During the first two weeks of the year, I made lists of books I loved, and more than once, I found myself writing about how reading levels differ so much that it is difficult to associate a level with an age. Thinking about all of this, I decided write about a reading programme I’ve been working with for a couple of years now.
Two years ago, I was approached by Experiential Learning Solutions and asked whether I would design a reading programme that can be administered effectively by a group of librarians in municipal schools. As a CSR initiative, D-Mart had invested in eleven libraries for schools and eleven librarians, but they wanted to go beyond that. They wanted to ensure the success of their library programme in the form of children taking a step towards reading.
What could we do to get children to read? How could we surmount huge obstacles, including the indifference of teachers and irregularity of students?
I put together a structure and we began work. That’s when I came across obstacles that I knew existed, but had never really encountered myself because we do all live in our little bubbles.
A few of the problems we addressed …
One, children come from multiple backgrounds. For instance, in a predominantly Hindi-speaking area, children attend a school where the medium of instruction is Marathi. “In my class of forty, in a Marathi medium school, only five children speak Marathi,” one librarian said to me.
Two, every class has widely different reading levels. “The children who have been with us for some time are okay, on the whole, but new children come in all the time. And if a child is ten years old, he is put into class five, even if he has not even learnt the alphabet yet!”
Three, some schools have different languages of instructions running at the same time. “My first period is with Hindi-medium children, then semi-English, then Marathi, then Hindi again. Each week, I have Urdu-medium, English-medium, Hindi-medium and Marathi-medium children coming to the library!”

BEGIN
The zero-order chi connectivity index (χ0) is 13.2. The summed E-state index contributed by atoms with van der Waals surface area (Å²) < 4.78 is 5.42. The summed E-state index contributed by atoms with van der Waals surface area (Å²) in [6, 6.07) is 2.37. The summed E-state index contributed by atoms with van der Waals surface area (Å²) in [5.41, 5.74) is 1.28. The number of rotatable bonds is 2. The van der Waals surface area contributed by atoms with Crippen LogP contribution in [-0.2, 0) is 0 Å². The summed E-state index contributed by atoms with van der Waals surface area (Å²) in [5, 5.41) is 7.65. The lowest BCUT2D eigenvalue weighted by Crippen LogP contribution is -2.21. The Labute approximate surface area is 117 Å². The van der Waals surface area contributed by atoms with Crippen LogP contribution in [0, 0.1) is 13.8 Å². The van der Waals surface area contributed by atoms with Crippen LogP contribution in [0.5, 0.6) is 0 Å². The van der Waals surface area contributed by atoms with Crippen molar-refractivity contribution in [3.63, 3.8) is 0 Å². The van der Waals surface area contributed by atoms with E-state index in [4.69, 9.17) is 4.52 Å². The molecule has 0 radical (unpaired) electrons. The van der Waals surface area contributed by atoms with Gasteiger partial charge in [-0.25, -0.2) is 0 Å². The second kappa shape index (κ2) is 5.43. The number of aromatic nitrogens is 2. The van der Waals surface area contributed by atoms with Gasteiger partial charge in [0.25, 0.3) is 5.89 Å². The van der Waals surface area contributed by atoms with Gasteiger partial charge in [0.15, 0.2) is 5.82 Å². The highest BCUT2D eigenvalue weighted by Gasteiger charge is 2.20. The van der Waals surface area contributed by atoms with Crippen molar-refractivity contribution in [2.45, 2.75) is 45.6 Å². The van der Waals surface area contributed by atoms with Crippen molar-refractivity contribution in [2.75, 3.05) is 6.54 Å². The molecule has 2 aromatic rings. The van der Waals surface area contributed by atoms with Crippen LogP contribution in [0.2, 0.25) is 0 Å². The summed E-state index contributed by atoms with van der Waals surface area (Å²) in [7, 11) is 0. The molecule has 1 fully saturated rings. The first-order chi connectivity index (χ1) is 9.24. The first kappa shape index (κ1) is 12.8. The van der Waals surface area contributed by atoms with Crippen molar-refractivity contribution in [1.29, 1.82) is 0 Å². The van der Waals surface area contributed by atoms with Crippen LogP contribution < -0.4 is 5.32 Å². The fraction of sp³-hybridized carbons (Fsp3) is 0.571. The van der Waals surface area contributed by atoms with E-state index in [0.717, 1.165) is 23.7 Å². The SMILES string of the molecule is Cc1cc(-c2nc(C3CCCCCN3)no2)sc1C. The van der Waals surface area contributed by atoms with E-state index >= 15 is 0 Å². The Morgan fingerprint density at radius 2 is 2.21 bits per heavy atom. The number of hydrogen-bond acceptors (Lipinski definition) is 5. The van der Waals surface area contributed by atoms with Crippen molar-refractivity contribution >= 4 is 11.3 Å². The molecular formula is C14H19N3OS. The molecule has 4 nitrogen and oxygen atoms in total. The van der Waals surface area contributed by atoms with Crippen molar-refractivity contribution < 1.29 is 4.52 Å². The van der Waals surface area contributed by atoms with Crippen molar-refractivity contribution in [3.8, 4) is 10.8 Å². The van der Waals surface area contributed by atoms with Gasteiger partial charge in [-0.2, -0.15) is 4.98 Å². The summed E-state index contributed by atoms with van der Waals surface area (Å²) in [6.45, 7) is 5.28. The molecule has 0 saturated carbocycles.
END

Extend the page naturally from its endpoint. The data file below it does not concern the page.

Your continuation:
One by one, we’ve attempted to work with these issues. In the very last session I conducted, we did lots of fun things and my moment of joy was when one of the librarians told me, “We can conduct every single activity we did today! For the first time, I feel confident that there will be 100% response!”
That’s what got me thinking about sharing resources. There are so many people working towards the same things that resources are abundant, but scattered. As I write, I’ll add links to other activities here.
Making the alphabet fun
The wonky alphabet
At the Asian Festival of Children’s Content in 2016, I attended a session conducted by the wonderful Craig Smith on using music in learning. It made such a powerful impression on me that I’ve been working with music in English language teaching ever since. Music is fun, catchy and easy to learn, so why don’t we use it more?
I love Wonky Donkey, and when Craig Smith took it further, he made the wonky alphabet because the wonky donkey would, of course, sing everything a little wonky. I came across this video and used it in the workshop.
Using this to teach reading
Why is the alphabet difficult? The biggest problem with letter recognition among older children is that they are too embarrassed to admit they cannot read. In a class where some children can read stories by themselves, how can I say that I cannot even recognise letters?
The zigzag alphabet allows for wonderful inclusive learning that helps with letter recognition. Write the zigzag alphabet on the board, and get children to sing along. Instead of learning by heart, they’re pushed to read for themselves.
Letter by letter
This is an activity that I adapted from Henk van Oort’s Challenging Children, an absolutely wonderful book that is full of activities for every level of reader.
From the first step of letter recognition, we need to move to words and spelling. What is the traditional method? Make children write the word ten times. The rationale here is to get children to practise, plus to get children to spend time on the word and learn it well.
During the workshop, we worked with words in Hindi and Marathi, but let’s look at an example in English here.
I call two children forward. Child A gives Child B a five-letter word. Now, Child B has to act the word out letter by letter and as the class guesses, we put the word on the board.
For example, Child B gets the word ‘table’.
She acts out:
T – tea (miming the drinking of tea)
A – apple (plucking and eating an apple)
B – ball (bouncing and catching)
L – leg (pointing it out)
E – elephant (miming the trunk and ears)
In this way, the process of spelling a word slows down, plus children work with six words and not just one.
These are just two of the activities I conducted. As and when I have the time, I will keep adding resources to this list. If you have others, please comment with links, ideas and more resources!